Children And Sleep Terror Disorder – Connecting The Dots

August 16, 2014 by  
Filed under Featured, Sleep Terror Disorder

It’s been a very busy day. Your three year old has been on the go all day, with barely a short nap. She was upset that her favorite stuffed dog was lost, but she finally fell asleep for the night a half hour ago. You and Daddy are looking forward to some much-needed “adult time.”

Suddenly, you hear your sweet child screaming! Did she fall out of bed? Is she sick? What could be wrong? You get out of bed, put on your robe, and rush to her bedside. She’s sitting bolt upright in her bed, crying as if her heart will break. She’s awake…but no, when you talk to her she’s unresponsive and confused, and her heart is beating full speed ahead. The pupils in her eyes are huge, and she looks terrified and panicky. She’s sweating bullets. What is going on?

You sit by her, talk to her, run your hand over her hair with a “shh shh shh, sweetie, it’s ok” and she lays back down, still crying. Finally, maybe fifteen minutes later, she falls back asleep and it is all over. For tonight. She does this again a few more times in the next few weeks, then never again. Is this some strange disease or malady? Is she bewitched or cursed? Is she doing it deliberately?

If you go through this – and I have – you will wonder what to make of it. Such strange symptoms and the threat seems so real, and yet by morning the child usually have forgotten all about it. It’s as if it didn’t even happen – from their perspective. From yours, you’re exhausted from the worry and confusion.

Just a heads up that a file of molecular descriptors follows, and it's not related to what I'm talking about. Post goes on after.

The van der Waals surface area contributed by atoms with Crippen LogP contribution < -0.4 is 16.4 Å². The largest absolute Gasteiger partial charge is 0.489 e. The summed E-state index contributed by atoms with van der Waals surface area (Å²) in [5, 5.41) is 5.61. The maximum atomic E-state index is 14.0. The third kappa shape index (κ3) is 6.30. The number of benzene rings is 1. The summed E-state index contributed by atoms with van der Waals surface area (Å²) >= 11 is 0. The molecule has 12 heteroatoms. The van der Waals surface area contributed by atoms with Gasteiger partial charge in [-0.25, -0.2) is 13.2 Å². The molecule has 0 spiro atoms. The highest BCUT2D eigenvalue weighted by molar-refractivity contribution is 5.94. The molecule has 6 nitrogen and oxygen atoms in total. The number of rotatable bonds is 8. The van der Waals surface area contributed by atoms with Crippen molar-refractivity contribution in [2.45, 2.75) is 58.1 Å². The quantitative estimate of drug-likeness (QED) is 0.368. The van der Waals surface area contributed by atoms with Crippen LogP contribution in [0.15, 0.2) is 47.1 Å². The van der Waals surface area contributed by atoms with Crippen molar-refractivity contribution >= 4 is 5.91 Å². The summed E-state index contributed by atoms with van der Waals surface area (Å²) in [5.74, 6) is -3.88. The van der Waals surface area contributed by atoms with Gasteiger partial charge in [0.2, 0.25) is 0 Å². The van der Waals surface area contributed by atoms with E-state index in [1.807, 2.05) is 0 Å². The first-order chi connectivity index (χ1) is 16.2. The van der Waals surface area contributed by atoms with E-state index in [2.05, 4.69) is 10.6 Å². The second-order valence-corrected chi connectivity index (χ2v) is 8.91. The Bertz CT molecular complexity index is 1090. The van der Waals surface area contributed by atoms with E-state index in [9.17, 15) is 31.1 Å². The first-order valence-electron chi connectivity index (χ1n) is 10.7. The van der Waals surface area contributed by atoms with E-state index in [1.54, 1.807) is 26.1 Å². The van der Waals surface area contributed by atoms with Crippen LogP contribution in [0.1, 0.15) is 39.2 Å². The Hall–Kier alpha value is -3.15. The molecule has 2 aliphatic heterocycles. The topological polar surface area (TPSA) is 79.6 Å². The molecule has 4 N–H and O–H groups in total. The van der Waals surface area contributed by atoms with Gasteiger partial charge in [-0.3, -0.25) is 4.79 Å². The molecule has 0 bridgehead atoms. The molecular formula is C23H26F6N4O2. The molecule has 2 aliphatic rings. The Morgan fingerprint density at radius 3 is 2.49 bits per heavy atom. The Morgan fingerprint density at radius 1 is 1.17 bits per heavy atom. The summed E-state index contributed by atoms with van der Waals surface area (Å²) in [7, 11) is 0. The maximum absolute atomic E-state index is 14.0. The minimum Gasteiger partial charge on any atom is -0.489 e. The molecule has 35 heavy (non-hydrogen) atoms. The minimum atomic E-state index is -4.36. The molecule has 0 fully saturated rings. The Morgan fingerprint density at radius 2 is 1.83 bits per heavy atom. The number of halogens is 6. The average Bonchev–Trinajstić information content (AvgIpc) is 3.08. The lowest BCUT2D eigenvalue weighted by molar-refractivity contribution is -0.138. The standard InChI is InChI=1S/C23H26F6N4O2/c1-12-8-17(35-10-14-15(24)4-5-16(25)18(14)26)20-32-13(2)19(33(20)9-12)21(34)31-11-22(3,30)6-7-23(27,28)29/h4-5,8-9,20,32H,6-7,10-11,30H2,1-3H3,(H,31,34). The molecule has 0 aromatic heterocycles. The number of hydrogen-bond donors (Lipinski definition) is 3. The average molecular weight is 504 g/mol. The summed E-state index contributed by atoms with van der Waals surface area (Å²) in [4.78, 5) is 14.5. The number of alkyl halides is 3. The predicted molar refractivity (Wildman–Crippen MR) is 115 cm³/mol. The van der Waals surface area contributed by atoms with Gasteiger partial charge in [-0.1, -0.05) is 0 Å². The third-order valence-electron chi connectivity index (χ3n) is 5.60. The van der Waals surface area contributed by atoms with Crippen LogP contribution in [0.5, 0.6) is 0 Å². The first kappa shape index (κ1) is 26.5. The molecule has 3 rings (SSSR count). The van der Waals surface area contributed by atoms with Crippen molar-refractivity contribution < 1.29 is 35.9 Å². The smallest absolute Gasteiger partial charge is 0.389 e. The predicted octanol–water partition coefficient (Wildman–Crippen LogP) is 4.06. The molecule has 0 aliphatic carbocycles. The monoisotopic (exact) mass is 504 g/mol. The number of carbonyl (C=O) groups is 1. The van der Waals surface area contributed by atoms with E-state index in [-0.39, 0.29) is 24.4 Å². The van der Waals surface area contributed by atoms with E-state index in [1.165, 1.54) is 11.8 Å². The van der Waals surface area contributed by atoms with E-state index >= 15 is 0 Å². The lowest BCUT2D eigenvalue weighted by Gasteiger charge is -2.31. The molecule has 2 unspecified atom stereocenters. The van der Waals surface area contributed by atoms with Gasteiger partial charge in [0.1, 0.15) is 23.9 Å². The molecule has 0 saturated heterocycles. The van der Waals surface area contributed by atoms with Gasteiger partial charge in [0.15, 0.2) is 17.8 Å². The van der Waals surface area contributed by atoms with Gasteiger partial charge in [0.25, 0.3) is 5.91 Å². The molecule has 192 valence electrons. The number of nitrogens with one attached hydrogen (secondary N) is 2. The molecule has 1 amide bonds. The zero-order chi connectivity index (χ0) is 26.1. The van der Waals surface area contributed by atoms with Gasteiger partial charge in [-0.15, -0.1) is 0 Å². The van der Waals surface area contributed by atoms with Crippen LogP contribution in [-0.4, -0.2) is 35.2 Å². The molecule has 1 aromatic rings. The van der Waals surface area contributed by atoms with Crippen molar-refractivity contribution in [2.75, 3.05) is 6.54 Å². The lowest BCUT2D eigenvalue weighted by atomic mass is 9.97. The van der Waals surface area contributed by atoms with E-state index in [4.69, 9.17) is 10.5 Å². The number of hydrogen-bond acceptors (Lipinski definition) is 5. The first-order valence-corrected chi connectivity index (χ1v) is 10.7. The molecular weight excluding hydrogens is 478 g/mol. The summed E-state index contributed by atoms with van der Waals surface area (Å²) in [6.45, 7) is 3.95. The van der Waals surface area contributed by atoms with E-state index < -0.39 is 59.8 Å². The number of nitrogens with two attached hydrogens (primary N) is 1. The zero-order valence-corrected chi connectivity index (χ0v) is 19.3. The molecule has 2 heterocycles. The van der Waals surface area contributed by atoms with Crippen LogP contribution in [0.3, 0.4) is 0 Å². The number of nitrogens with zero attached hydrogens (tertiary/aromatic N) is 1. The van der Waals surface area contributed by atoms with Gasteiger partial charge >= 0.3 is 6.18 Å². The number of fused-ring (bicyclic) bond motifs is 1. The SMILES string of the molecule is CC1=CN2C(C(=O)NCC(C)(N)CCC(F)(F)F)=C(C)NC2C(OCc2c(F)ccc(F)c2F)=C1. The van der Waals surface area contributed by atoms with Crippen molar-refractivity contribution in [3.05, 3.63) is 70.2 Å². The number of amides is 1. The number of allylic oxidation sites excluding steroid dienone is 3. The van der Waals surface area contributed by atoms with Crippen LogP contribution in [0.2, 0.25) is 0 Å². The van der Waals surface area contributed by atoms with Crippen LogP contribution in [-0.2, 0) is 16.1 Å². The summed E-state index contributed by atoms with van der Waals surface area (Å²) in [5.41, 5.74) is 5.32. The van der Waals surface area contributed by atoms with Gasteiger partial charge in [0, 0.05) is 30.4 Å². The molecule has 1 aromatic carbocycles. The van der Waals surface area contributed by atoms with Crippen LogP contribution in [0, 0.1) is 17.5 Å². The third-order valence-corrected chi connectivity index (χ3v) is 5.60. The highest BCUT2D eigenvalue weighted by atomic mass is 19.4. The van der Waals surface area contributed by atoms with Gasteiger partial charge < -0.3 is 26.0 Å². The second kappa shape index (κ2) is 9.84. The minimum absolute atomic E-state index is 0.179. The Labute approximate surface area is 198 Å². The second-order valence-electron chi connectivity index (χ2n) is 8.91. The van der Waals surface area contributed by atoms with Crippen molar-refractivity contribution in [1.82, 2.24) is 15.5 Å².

The Short Answer – Sleep Terror Disorder Basic Information

What’s going on is this: Your child is likely experiencing night terrors. They are what happened when children have sleep terror disorder, a condition in which the child (usually between ages two and eight) wake up about thirty minutes to three and a half hours after being put to bed. They are “waking” out a stage 3 or 4 non rapid eye movement (NREM) part of their sleep cycle. It’s as if they aren’t awake or asleep, but stuck in between.

When children have sleep terror disorder, it isn’t dangerous, and it usually runs its course in a few weeks and never recurs.

How To Help?

Just as above, the best help a parent or babysitter can be when one of their children have sleep terror disorder is to be beside them, holding or rocking them if they are able to, comforting them with words and touch. They can encourage the child to settle back to sleep, and can pat their back or play with their hair or rub their hands, stimulating those smaller nerves and taking the focus off their internal angst.

What Causes Sleep Terror Disorder In Children?

Experts agree that when children have sleep terror disorder, the most common cause is unresolved emotional issues of the day. In the example at the beginning, the child had lost a favorite toy. That’ll do it. Or hearing the parents arguing, or a high fever, or lack of sleep, can also each be a cause of sleep terror disorder in children.

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